Brown Denies Advising Tobacco Industry : State politics: The Speaker says he did not give suggestions on legislative strategy to preempt local smoking rules. A memo quotes lobbyist as saying he did.


Saying it would have been “stupid,” Assembly Speaker Willie Brown (D-San Francisco) on Tuesday denied implications in a tobacco industry memo that he helped coach cigarette executives on legislative strategy to preempt local smoking restrictions.

But Brown, who has collected large campaign contributions from tobacco interests, said he supports the kind of statewide legislation that was outlined in the leaked memo and introduced last month over the objections of anti-smoking activists.

“I believe there is room in this society for tobacco products. . . . I think that you ought not to do it (smoking), but you shouldn’t be committing a crime when you’re doing it,” said Brown.

Brown’s remarks were in response to a six-page memo, released Monday by three health organizations, that purportedly details a June 28 telephone conference call between cigarette companies, tobacco industry officials and their Sacramento lobbyists. The subject, according to the memo, was how to fashion legislation with the “appearance” of controlling tobacco use that in fact is intended to stop counties and cities from enacting tough anti-smoking ordinances.


Anti-smoking advocates--among them the California chapters of the American Cancer Society, the American Heart Assn. and the American Lung Assn.--say such a measure was introduced over their objections two weeks later by Assemblyman Gerald N. Felando (R-San Pedro). A legislative showdown on the bill has been rescheduled for Thursday before the Assembly Ways and Means Committee.

In the memo, written by the president of the Washington-based Smokeless Tobacco Council, a lobbyist for Philip Morris said the idea of drafting the legislation evolved from suggestions made by Brown when he visited cigarette executives in New York City last fall. Philip Morris paid more than $3,000 for that mid-November trip, records show.

“The Speaker believes the trick to doing this would be that such an act would have to have the ‘appearance’ of a comprehensive scheme,” the memo says.

On Tuesday, Brown flatly denied making those remarks. “I don’t give advice of that nature. That’s stupid,” he said, adding that the leaked memo may have been planted to kill measures like the Felando bill.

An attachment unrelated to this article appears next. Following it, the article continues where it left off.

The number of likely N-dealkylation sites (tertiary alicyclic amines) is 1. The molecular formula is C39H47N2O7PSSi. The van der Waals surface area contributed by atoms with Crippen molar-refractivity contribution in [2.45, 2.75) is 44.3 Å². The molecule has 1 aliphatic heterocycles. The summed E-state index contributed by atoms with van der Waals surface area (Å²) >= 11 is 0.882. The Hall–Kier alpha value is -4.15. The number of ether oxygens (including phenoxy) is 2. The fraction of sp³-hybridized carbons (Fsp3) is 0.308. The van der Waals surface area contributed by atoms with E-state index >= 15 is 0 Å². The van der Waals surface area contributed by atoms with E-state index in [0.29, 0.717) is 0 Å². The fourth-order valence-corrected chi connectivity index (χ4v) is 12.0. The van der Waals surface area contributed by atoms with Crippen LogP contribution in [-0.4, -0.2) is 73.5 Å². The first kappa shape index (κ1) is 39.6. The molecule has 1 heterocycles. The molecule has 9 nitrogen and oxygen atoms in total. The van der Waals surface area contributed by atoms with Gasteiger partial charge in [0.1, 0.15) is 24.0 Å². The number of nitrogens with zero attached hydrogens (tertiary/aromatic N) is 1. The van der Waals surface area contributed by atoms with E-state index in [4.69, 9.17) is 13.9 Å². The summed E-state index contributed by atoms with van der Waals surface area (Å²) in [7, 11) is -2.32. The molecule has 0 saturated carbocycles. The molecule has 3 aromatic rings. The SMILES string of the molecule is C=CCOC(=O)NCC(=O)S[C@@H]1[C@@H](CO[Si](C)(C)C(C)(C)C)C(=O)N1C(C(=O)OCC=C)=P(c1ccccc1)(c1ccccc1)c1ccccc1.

He suggested that the memo misquoted his long-standing position in support of a “uniform” statewide tobacco control law that would license tobacco retailers in much the same way the state regulates establishments selling alcohol--the central concept in the Felando bill. Such state preemption of local smoking restrictions would give smokers guidance as to where and when they could light up as they moved around the state.

Anti-smoking advocates, however, say such a scheme would be virtually impossible to enforce and they contend that the Felando bill is riddled with loopholes.

The Tobacco Institute says that of the 229 local governments that restrict smoking, only 16 have regulations stricter than those proposed in the Felando bill.

Brown also stressed that tobacco industry campaign contributions have not compromised his views. The Speaker has collected $105,000 from tobacco giants Philip Morris and R.J. Reynolds during the first half of 1991, public records show. A recent UC San Francisco study said he collected another $154,750 from the industry between 1986 and 1990 --the most given to any legislator.


Philip Morris also paid for Brown to attend the 1990 Kentucky Derby, records show. The Speaker at one time also represented an American subsidiary of BAT Industries, an international conglomerate that owns tobacco companies, as one of his private law clients.

None of the 10 tobacco industry officials mentioned in the memo could be reached or would return repeated telephone calls Tuesday.